HALIFAX -- Several weeks ago, schools across the Maritime provinces were closed as a means to prevent the spread of COVID-19.

Students are now learning remotely, but many are finding it difficult to stay focused.

Naturopathic doctor Joyce Johnson says there are a few things you can do to make the transition from going to school to studying at home a little easier.

Move and get sunshine in (when you can)

Children need at least 60 minutes of moderate to vigorous activity per day, according to Johnson.

“When they were in school they had recess, they could run around for 20 minutes or half an hour, they had Phys Ed class, and then, on top of that, they probably had activities. So now, they don’t have anything apart from what we’re directing to them… If you can aim for that 60 minutes, then you are covering the bases. That’s kind of the bare minimum. Make sure they are moving,” says Johnson.

“The other thing you want to get is some sunshine. I know, sometimes in apartment buildings, depending on your balcony, you’re not really going out very far, but you need to get some sunshine because that vitamin D is so important for you.”

Choose foods that help to improve mental focus

Johnson says children will often snack every 15 minutes and it is important to make sure there are healthy snacks available.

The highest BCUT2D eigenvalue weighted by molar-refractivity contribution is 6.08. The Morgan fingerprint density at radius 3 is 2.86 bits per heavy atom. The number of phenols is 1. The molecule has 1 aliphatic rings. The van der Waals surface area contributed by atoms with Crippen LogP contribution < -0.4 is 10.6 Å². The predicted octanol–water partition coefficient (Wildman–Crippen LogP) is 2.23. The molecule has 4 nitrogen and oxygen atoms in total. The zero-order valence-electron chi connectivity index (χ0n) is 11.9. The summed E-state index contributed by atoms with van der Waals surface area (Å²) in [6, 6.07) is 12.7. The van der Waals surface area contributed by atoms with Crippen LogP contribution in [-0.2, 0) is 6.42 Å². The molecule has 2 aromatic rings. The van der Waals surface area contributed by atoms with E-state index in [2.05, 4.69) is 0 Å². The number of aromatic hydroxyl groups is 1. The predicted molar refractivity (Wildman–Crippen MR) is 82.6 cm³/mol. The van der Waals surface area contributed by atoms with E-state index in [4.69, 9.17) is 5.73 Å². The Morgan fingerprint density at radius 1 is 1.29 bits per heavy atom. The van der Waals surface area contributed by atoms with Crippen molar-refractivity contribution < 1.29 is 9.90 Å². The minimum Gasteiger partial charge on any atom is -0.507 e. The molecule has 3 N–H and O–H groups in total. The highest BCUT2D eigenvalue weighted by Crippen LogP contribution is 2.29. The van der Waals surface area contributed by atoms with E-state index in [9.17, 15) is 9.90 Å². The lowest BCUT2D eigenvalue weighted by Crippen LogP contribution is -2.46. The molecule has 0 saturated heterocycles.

“You want to make sure that that diet is packed with Omega-3. Omega-3 rich foods, if they are not having fatty fish, get it in a supplement form. There are some really great chewables for kids. That helps improve concentration, memory, and focus. Things like blueberries also help improve memory, focus, and learning. Avocados are a really great healthy snack. In my house even my youngest loves making guacamole,” says Johnson.

Get a good sleep and keep a routine

Depending on their age and development stage, Johnson says children will need between nine and 14 hours of sleep per day.

“With nowhere to go and more time on our electronics, it often makes really late nights, especially when you get into the tweens and the teens. That results in a lack of quality sleep… I think that it’s really important to establish a sleep routine.”

Be realistic

Children have been affected mentally and emotionally by the COVID-19 pandemic, so Johnson says we need to cut them a little bit of slack.

“Isolation can be a stressor for people. Exercise and sleep can help to alleviate the stress,” says Johnson.

“It is also important that we give those kids a little bit of the social aspect. Let them get in touch with their friends digitally. We have to be realistic with screen time because sometimes screen time means social time to them. We need them to be able to connect and they are not getting that interaction on a daily basis. Social isolation can really take a toll on your mental health and it can affect your children too. So, you know those days where you’re feeling like ‘Wow, I don’t know how I’m going to do this,’ your kids are going through the same thing.”